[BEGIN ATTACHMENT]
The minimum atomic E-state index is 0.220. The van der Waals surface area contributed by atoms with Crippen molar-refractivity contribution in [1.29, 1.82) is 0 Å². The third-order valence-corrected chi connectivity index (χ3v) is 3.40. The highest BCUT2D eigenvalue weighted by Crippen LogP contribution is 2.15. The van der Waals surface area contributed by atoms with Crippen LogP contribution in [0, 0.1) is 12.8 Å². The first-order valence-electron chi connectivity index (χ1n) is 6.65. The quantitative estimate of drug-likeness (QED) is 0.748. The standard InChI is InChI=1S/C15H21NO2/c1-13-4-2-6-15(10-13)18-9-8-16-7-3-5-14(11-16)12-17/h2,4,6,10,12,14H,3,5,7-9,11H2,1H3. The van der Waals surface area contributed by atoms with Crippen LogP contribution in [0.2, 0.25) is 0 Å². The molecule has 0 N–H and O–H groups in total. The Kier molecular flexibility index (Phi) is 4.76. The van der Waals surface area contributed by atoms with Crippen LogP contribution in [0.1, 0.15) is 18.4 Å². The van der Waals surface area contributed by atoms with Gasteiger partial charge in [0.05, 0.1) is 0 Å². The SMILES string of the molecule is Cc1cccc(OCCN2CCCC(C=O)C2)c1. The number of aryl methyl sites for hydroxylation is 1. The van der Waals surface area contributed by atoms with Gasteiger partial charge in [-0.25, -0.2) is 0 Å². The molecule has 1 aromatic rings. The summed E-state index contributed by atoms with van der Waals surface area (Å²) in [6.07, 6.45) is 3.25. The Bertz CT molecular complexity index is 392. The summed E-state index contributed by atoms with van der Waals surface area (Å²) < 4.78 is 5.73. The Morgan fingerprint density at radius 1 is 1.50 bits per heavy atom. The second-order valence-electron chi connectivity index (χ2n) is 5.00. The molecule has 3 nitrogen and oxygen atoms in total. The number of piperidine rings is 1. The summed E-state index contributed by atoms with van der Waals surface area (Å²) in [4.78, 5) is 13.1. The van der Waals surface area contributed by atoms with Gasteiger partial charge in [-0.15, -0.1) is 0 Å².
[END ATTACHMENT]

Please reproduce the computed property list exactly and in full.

The minimum atomic E-state index is 0.220. The van der Waals surface area contributed by atoms with Crippen molar-refractivity contribution in [1.29, 1.82) is 0 Å². The third-order valence-corrected chi connectivity index (χ3v) is 3.40. The highest BCUT2D eigenvalue weighted by Crippen LogP contribution is 2.15. The van der Waals surface area contributed by atoms with Crippen LogP contribution in [0, 0.1) is 12.8 Å². The first-order valence-electron chi connectivity index (χ1n) is 6.65. The quantitative estimate of drug-likeness (QED) is 0.748. The standard InChI is InChI=1S/C15H21NO2/c1-13-4-2-6-15(10-13)18-9-8-16-7-3-5-14(11-16)12-17/h2,4,6,10,12,14H,3,5,7-9,11H2,1H3. The van der Waals surface area contributed by atoms with Crippen LogP contribution in [0.2, 0.25) is 0 Å². The molecule has 0 N–H and O–H groups in total. The Kier molecular flexibility index (Phi) is 4.76. The van der Waals surface area contributed by atoms with Crippen LogP contribution in [0.1, 0.15) is 18.4 Å². The van der Waals surface area contributed by atoms with Gasteiger partial charge in [0.05, 0.1) is 0 Å². The SMILES string of the molecule is Cc1cccc(OCCN2CCCC(C=O)C2)c1. The number of aryl methyl sites for hydroxylation is 1. The van der Waals surface area contributed by atoms with Gasteiger partial charge in [-0.25, -0.2) is 0 Å². The molecule has 1 aromatic rings. The summed E-state index contributed by atoms with van der Waals surface area (Å²) in [6.07, 6.45) is 3.25. The Bertz CT molecular complexity index is 392. The summed E-state index contributed by atoms with van der Waals surface area (Å²) < 4.78 is 5.73. The Morgan fingerprint density at radius 1 is 1.50 bits per heavy atom. The second-order valence-electron chi connectivity index (χ2n) is 5.00. The molecule has 3 nitrogen and oxygen atoms in total. The number of piperidine rings is 1. The summed E-state index contributed by atoms with van der Waals surface area (Å²) in [4.78, 5) is 13.1. The van der Waals surface area contributed by atoms with Gasteiger partial charge in [-0.15, -0.1) is 0 Å².